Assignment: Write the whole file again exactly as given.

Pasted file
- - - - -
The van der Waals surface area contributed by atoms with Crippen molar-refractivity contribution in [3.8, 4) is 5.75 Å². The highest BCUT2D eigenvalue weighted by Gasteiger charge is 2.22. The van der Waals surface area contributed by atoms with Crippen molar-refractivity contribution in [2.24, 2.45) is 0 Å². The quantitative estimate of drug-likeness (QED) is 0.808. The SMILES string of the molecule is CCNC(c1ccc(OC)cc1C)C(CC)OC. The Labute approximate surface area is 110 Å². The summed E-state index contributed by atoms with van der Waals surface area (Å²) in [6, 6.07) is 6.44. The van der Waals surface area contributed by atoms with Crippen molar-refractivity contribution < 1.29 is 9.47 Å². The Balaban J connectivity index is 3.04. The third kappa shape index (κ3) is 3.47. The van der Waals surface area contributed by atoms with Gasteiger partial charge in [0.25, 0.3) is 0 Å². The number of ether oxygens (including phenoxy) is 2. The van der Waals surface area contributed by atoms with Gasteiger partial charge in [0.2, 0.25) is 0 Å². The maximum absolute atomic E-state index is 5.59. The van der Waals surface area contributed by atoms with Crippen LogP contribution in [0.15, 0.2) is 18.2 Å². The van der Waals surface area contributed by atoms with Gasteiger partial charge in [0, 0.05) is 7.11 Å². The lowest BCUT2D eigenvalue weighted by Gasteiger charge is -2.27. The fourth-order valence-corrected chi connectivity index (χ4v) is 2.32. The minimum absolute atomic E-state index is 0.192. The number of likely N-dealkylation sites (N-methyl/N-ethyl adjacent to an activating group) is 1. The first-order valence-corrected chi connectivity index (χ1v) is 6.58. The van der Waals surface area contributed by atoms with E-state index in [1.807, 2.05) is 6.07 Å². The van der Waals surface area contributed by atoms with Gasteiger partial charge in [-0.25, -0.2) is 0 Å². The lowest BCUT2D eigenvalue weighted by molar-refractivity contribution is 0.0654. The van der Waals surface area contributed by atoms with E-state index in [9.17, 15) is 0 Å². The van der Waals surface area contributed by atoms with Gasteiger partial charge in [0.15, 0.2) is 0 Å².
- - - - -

The van der Waals surface area contributed by atoms with Crippen molar-refractivity contribution in [3.8, 4) is 5.75 Å². The highest BCUT2D eigenvalue weighted by Gasteiger charge is 2.22. The van der Waals surface area contributed by atoms with Crippen molar-refractivity contribution in [2.24, 2.45) is 0 Å². The quantitative estimate of drug-likeness (QED) is 0.808. The SMILES string of the molecule is CCNC(c1ccc(OC)cc1C)C(CC)OC. The Labute approximate surface area is 110 Å². The summed E-state index contributed by atoms with van der Waals surface area (Å²) in [6, 6.07) is 6.44. The van der Waals surface area contributed by atoms with Crippen molar-refractivity contribution < 1.29 is 9.47 Å². The Balaban J connectivity index is 3.04. The third kappa shape index (κ3) is 3.47. The van der Waals surface area contributed by atoms with Gasteiger partial charge in [0.25, 0.3) is 0 Å². The number of ether oxygens (including phenoxy) is 2. The van der Waals surface area contributed by atoms with Gasteiger partial charge in [0.2, 0.25) is 0 Å². The maximum absolute atomic E-state index is 5.59. The van der Waals surface area contributed by atoms with Crippen LogP contribution in [0.15, 0.2) is 18.2 Å². The van der Waals surface area contributed by atoms with Gasteiger partial charge in [0, 0.05) is 7.11 Å². The lowest BCUT2D eigenvalue weighted by Gasteiger charge is -2.27. The fourth-order valence-corrected chi connectivity index (χ4v) is 2.32. The minimum absolute atomic E-state index is 0.192. The number of likely N-dealkylation sites (N-methyl/N-ethyl adjacent to an activating group) is 1. The first-order valence-corrected chi connectivity index (χ1v) is 6.58. The van der Waals surface area contributed by atoms with E-state index in [1.807, 2.05) is 6.07 Å². The van der Waals surface area contributed by atoms with Gasteiger partial charge in [-0.25, -0.2) is 0 Å². The lowest BCUT2D eigenvalue weighted by molar-refractivity contribution is 0.0654. The van der Waals surface area contributed by atoms with E-state index in [9.17, 15) is 0 Å². The van der Waals surface area contributed by atoms with Gasteiger partial charge in [0.15, 0.2) is 0 Å².